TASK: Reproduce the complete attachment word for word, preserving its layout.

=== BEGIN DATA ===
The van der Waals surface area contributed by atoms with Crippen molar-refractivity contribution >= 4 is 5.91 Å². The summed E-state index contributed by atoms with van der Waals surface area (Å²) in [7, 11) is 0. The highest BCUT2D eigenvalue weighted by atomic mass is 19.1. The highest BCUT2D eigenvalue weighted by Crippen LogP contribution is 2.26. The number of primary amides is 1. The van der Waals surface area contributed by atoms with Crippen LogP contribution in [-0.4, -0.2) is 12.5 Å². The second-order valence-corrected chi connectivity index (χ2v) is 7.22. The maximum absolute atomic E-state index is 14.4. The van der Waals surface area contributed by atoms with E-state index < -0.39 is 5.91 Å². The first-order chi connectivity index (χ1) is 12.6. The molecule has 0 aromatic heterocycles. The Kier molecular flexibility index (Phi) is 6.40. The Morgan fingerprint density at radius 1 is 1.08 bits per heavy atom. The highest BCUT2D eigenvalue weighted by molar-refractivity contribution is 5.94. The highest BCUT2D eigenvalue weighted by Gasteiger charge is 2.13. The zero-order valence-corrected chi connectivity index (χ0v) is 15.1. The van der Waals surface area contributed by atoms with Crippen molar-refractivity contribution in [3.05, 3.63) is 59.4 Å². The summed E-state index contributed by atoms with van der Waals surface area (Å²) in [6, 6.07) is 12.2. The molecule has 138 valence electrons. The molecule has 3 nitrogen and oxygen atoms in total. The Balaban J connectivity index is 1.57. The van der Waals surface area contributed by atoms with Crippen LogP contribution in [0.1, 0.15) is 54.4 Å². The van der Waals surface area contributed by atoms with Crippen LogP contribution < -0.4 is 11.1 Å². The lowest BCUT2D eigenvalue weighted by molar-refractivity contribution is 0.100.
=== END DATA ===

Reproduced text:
The van der Waals surface area contributed by atoms with Crippen molar-refractivity contribution >= 4 is 5.91 Å². The summed E-state index contributed by atoms with van der Waals surface area (Å²) in [7, 11) is 0. The highest BCUT2D eigenvalue weighted by atomic mass is 19.1. The highest BCUT2D eigenvalue weighted by Crippen LogP contribution is 2.26. The number of primary amides is 1. The van der Waals surface area contributed by atoms with Crippen LogP contribution in [-0.4, -0.2) is 12.5 Å². The second-order valence-corrected chi connectivity index (χ2v) is 7.22. The maximum absolute atomic E-state index is 14.4. The van der Waals surface area contributed by atoms with E-state index < -0.39 is 5.91 Å². The first-order chi connectivity index (χ1) is 12.6. The molecule has 0 aromatic heterocycles. The Kier molecular flexibility index (Phi) is 6.40. The Morgan fingerprint density at radius 1 is 1.08 bits per heavy atom. The highest BCUT2D eigenvalue weighted by molar-refractivity contribution is 5.94. The highest BCUT2D eigenvalue weighted by Gasteiger charge is 2.13. The zero-order valence-corrected chi connectivity index (χ0v) is 15.1. The van der Waals surface area contributed by atoms with Crippen molar-refractivity contribution in [3.05, 3.63) is 59.4 Å². The summed E-state index contributed by atoms with van der Waals surface area (Å²) in [6, 6.07) is 12.2. The molecule has 138 valence electrons. The molecule has 3 nitrogen and oxygen atoms in total. The Balaban J connectivity index is 1.57. The van der Waals surface area contributed by atoms with Crippen LogP contribution in [0.1, 0.15) is 54.4 Å². The van der Waals surface area contributed by atoms with Crippen LogP contribution < -0.4 is 11.1 Å². The lowest BCUT2D eigenvalue weighted by molar-refractivity contribution is 0.100.